1
$\begingroup$

I would like to compute the distance between a satellite and a specified orbit. For instance, for an orbit at 897 km altitude, 0 degree eccentricity, 99 degree inclination, and RAAN of 0 degrees on Jan 01, 2023 00:00:00 GMT (Sun Synchronous Orbit), is there a way to calculate the distance from the International Space Station to the closest point on that orbit?

I can imagine converting a bunch of points on that orbit to ECI coordinates and then computing the distance between them and the ISS and choosing the smallest. I could further interpolate points between the two closest points on the orbit if I needed finer granularity.

I'm wondering if there is a clever geometry trick that I can use instead of calculating all of those distances. If I could convert the Keplerian components of the orbit to the parametric equation of an ellipse, I could use this but the conversion to the ellipse seems to be less than straightforward (see here).

$\endgroup$
1
  • 2
    $\begingroup$ Maybe a two-step solution would work: First, find the point in the plane of the ellipse that is closest to the satellite in 3-D space, by using the normal form of said plane. Once you have that point, you are reduced to a 2-D problem and you just have to find the closest point from that footing point to the ellipse. $\endgroup$ Feb 6, 2023 at 20:57

1 Answer 1

1
$\begingroup$

Partial answer too long for a comment.

Method #1

  1. Keep the center of the Earth as the origin.
  2. Rotate your orbit and your point at the same time about the x and the y axes until the orbit is in the xy plane.
  3. Rotate them a third time about z so that the line of apses is parallel to x or y.
  4. Express the 2D orbit as the usual $$r(\theta) = \frac{a(1-e^2)}{1-e \cos(\theta)}$$ and use $$x, y = r \cos(\theta), r \sin(\theta)$$
  5. Express the distance to your point $(x_0, y_0, z_0)$ squared as $$r^2 = (r \cos(\theta) - x_0)^2 + (r \sin(\theta) - y_0)^2 + z_0^2$$ and take the analytical derivative of $dr^2/d\theta$ and set it to zero (minima, maxima, inflections)
  6. This will be a transcendental equation and probably the roots will not have analytical solutions (though if you are a goat there can be pleasant surprises!) so use a canned numerical routine to find the solution (root) that has the shortest distance. It's 1D in $\theta$ so I think if you simply start Newton's method at a half-dozen equally spaced points in $0 \le \theta \lt 2\pi$ you'll always get the answer in a few dozen microseconds.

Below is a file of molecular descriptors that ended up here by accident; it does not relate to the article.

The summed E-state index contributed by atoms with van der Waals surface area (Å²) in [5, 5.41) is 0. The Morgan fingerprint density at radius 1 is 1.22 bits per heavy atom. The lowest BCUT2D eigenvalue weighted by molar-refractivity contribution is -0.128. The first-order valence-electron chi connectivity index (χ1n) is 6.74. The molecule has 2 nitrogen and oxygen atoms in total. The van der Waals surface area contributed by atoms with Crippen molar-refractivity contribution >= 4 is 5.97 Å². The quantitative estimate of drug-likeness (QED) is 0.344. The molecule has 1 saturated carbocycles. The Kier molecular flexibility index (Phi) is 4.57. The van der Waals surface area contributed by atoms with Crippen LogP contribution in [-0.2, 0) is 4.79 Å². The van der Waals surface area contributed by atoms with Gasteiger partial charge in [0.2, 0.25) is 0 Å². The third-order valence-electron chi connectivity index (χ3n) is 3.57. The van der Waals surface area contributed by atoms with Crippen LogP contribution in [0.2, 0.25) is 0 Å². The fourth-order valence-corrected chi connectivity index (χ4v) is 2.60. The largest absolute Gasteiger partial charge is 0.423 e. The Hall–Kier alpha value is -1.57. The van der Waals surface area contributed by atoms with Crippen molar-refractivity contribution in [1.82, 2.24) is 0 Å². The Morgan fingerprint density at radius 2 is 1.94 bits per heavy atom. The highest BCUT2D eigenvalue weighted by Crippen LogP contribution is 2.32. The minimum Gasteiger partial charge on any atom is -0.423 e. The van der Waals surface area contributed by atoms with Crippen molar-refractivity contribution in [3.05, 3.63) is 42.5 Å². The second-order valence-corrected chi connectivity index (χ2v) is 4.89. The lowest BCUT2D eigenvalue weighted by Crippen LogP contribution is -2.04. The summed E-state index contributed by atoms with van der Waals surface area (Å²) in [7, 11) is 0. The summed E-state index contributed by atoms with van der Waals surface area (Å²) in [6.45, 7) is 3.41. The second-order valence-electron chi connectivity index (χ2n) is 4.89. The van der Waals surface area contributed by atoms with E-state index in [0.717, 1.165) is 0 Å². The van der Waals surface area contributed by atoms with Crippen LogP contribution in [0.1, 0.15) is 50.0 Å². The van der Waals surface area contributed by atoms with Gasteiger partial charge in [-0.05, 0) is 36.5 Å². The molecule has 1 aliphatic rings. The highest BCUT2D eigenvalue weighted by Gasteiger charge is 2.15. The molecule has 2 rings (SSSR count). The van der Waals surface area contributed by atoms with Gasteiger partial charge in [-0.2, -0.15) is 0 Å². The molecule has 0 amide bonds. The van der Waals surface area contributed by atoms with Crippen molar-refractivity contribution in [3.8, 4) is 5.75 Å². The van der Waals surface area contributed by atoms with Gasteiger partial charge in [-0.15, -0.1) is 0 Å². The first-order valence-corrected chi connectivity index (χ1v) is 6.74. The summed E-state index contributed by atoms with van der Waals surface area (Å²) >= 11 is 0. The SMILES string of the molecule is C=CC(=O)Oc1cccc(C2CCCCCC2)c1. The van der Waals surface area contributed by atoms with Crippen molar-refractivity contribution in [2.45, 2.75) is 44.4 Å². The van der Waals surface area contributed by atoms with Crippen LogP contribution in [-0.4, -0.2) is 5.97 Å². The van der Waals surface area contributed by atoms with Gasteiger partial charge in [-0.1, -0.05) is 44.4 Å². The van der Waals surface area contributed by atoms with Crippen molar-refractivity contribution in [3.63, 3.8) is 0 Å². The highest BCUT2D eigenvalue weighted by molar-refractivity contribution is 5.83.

Method #2

  1. Move your orbit and point so that the center of the ellipse is at the origin
  2. Same as above
  3. Same as above
  4. Express the 2D orbit as the usual $$x^2/a^2 + y^2/b^2 = 1$$
  5. Rewrite your ellipse as $$x(y)=\pm a \sqrt{1 -y^2/b^2}$$
  6. Plug into your distance equation, getting $$r^2 = \left(\pm a \sqrt{1 -y^2/b^2} - x_0\right)^2 + (y - y_0)^2 + z_0^2$$
  7. Take the analytical derivative of $dr^2/dy$ and set it to zero (minima, maxima, inflections)
  8. Hope that the resulting polynomial (this answer to your linked question suggests it might be a quartic) is one that has analytical expressions for its roots! If not, use a canned root finder as discussed in step 5 above.

Method #3

  1. Sigh after reading methods #1 and #2
  2. Realize that computers are here to stay
  3. Reconsider "I can imagine converting a bunch of points on that orbit to ECI coordinates and then computing the distance between them and the ISS and choosing the smallest" and consider how many hours of your time you'll save by letting a computer spend milliseconds doing it this way.
$\endgroup$
2

Your Answer

By clicking “Post Your Answer”, you agree to our terms of service and acknowledge you have read our privacy policy.

Not the answer you're looking for? Browse other questions tagged or ask your own question.